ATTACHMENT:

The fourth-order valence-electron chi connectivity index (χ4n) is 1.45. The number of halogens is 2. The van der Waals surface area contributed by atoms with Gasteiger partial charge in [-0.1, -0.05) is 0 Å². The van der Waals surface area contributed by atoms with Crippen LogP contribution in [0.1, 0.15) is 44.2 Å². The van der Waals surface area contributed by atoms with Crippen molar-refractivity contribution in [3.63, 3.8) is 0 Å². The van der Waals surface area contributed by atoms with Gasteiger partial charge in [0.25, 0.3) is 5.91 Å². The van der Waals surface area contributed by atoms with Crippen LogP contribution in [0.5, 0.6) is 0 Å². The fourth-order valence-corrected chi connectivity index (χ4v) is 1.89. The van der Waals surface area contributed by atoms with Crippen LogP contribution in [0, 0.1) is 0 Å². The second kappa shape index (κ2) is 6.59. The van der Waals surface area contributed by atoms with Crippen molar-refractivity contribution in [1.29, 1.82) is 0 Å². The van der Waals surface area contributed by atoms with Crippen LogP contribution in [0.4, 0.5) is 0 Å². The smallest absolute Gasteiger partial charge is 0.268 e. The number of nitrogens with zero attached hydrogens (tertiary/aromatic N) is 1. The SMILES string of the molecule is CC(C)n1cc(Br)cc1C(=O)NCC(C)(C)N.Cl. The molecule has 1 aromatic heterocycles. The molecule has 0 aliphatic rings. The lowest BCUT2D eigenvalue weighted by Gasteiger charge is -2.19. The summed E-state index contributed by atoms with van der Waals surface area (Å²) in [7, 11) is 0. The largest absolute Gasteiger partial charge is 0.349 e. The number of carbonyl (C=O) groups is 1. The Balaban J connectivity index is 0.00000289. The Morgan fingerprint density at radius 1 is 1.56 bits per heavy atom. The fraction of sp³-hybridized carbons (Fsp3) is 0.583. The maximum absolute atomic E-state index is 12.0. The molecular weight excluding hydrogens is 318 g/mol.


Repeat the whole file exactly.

The fourth-order valence-electron chi connectivity index (χ4n) is 1.45. The number of halogens is 2. The van der Waals surface area contributed by atoms with Gasteiger partial charge in [-0.1, -0.05) is 0 Å². The van der Waals surface area contributed by atoms with Crippen LogP contribution in [0.1, 0.15) is 44.2 Å². The van der Waals surface area contributed by atoms with Crippen molar-refractivity contribution in [3.63, 3.8) is 0 Å². The van der Waals surface area contributed by atoms with Gasteiger partial charge in [0.25, 0.3) is 5.91 Å². The van der Waals surface area contributed by atoms with Crippen LogP contribution in [0.5, 0.6) is 0 Å². The fourth-order valence-corrected chi connectivity index (χ4v) is 1.89. The van der Waals surface area contributed by atoms with Crippen LogP contribution in [0, 0.1) is 0 Å². The second kappa shape index (κ2) is 6.59. The van der Waals surface area contributed by atoms with Crippen molar-refractivity contribution in [1.29, 1.82) is 0 Å². The van der Waals surface area contributed by atoms with Crippen LogP contribution in [0.4, 0.5) is 0 Å². The smallest absolute Gasteiger partial charge is 0.268 e. The number of nitrogens with zero attached hydrogens (tertiary/aromatic N) is 1. The SMILES string of the molecule is CC(C)n1cc(Br)cc1C(=O)NCC(C)(C)N.Cl. The molecule has 1 aromatic heterocycles. The molecule has 0 aliphatic rings. The lowest BCUT2D eigenvalue weighted by Gasteiger charge is -2.19. The summed E-state index contributed by atoms with van der Waals surface area (Å²) in [7, 11) is 0. The largest absolute Gasteiger partial charge is 0.349 e. The number of carbonyl (C=O) groups is 1. The Balaban J connectivity index is 0.00000289. The Morgan fingerprint density at radius 1 is 1.56 bits per heavy atom. The fraction of sp³-hybridized carbons (Fsp3) is 0.583. The maximum absolute atomic E-state index is 12.0. The molecular weight excluding hydrogens is 318 g/mol.